• Schwartz, M. 2010. Family language policy: Core issues of an emerging field. Applied Linguistics Review 1(1): 171–192.CrossRefGoogle Scholar

  • Schwartz, M., V. Moin, M. Leikin, and A. Breitkopf. 2010. Immigrants’ family language policy toward children’s preschool bilingual education: Parents’ perspective. International Multilingual Research Journal 4: 107–124.CrossRefGoogle Scholar

  • Spolsky, B. 2009. Language management. Cambridge: Cambridge University Press.CrossRefGoogle Scholar

  • Spolsky, B. 2012. Family language policy – The critical domain. Journal of Multilingual and Multicultural Development 33(1): 3–11.CrossRefGoogle Scholar

  • Statistics Singapore. 2010. Census of population 2010. Retrieved March 17, 2010, from http://www.singstat.gov.sg/pubn/popn/c2010asr/10A1.pdf.

  • Tannen, D., S. Kendall, and C. Gordon. 2007. Family talk: Discourse and identity in four American families. Oxford/New York: Oxford University Press.CrossRefGoogle Scholar

  • Tannenbaum, M. 2012. Family language policy as a form of coping or defence mechanism. Journal of Multilingual and Multicultural Development 33(1): 57–66.CrossRefGoogle Scholar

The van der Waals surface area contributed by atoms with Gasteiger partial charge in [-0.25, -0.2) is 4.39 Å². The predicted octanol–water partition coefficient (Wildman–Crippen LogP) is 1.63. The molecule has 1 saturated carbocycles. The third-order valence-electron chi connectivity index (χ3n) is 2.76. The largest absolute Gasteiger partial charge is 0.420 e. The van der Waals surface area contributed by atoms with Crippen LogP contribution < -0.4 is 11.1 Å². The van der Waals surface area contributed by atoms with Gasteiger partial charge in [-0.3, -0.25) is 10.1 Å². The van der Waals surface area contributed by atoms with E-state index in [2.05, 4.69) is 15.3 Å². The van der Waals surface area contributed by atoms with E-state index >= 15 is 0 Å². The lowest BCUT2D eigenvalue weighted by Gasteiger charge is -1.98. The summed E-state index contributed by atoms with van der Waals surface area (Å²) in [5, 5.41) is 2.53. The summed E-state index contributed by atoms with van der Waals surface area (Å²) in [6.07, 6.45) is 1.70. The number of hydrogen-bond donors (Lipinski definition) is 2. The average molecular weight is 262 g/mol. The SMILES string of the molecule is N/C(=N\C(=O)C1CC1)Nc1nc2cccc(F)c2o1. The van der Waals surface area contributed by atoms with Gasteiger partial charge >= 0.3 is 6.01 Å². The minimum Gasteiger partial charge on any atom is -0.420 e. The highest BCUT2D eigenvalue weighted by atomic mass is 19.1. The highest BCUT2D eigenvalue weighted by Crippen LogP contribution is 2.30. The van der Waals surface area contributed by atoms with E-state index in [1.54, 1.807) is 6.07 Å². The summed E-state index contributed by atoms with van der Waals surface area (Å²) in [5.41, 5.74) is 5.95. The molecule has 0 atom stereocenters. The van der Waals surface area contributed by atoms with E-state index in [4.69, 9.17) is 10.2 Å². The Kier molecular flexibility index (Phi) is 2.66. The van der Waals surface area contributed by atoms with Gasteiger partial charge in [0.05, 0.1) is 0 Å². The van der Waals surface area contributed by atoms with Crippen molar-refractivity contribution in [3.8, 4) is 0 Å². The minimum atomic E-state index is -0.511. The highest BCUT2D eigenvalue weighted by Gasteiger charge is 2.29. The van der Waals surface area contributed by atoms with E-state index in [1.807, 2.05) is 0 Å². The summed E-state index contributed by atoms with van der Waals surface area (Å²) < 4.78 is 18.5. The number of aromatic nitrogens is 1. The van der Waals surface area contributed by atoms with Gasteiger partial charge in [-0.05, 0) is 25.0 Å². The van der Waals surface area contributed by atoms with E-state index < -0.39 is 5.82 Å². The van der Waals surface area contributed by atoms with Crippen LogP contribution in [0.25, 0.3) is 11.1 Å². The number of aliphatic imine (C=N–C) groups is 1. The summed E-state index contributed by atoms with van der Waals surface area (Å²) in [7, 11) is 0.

• Zhu, H. 2008. Duelling languages, duelling values. Codeswitching in bilingual intergenerational conflict talk in diasporic families. Journal of Pragmatics 40: 1799–1816.CrossRefGoogle Scholar

  • Fort Lauderdale Prep School

    Total Students294 students
    Student Body TypeCo-ed
    % Students of Color
    Students by Grade
    Total Classroom Teachers16 teachers
    Student : Teacher Ratio18:1
    % Faculty w/Advanced Degree
    Average Class Size16 students
    Number of AP Courses2 courses
    Matriculation DataMatric. DataLink to Matriculation Data
    Admission DeadlineNone / Rolling
    Tuition NotesPlease call for costs & fees.
    % on Financial Aid
    Average Financial Aid Grant$2,500
    Acceptance Rate
    Admissions DirectorBrad E. Lonstein
    Total ExtracurricularsTotal Extra-curric.8 extracurriculars
    ExtracurricularsExtra-curric.Forensics Club

    Club or Organization:
    Chess Club, Computer Club, Homework Club - Daily from 3pm to 4pm, Student Council, Student Newspaper, Yearbook

    Recreational Athletic Programs:
    After School Sports Clu

    School Notes

    • National & International Accreditation & Recognition
    • Small School, Small Classes & Low Student / Teacher Ratio
    • Traditional College Prep School Environment
    • Honors, Advanced & AP Classes Available
    • Resource Program for Under Achieving Students
    • I-20 Visas & ESOL for International Students
    • Transportation & Aftercare Available
    • Summer School for Kindergarten thru 12th Grade

    Related Schools


    Leave a Reply

    Your email address will not be published. Required fields are marked *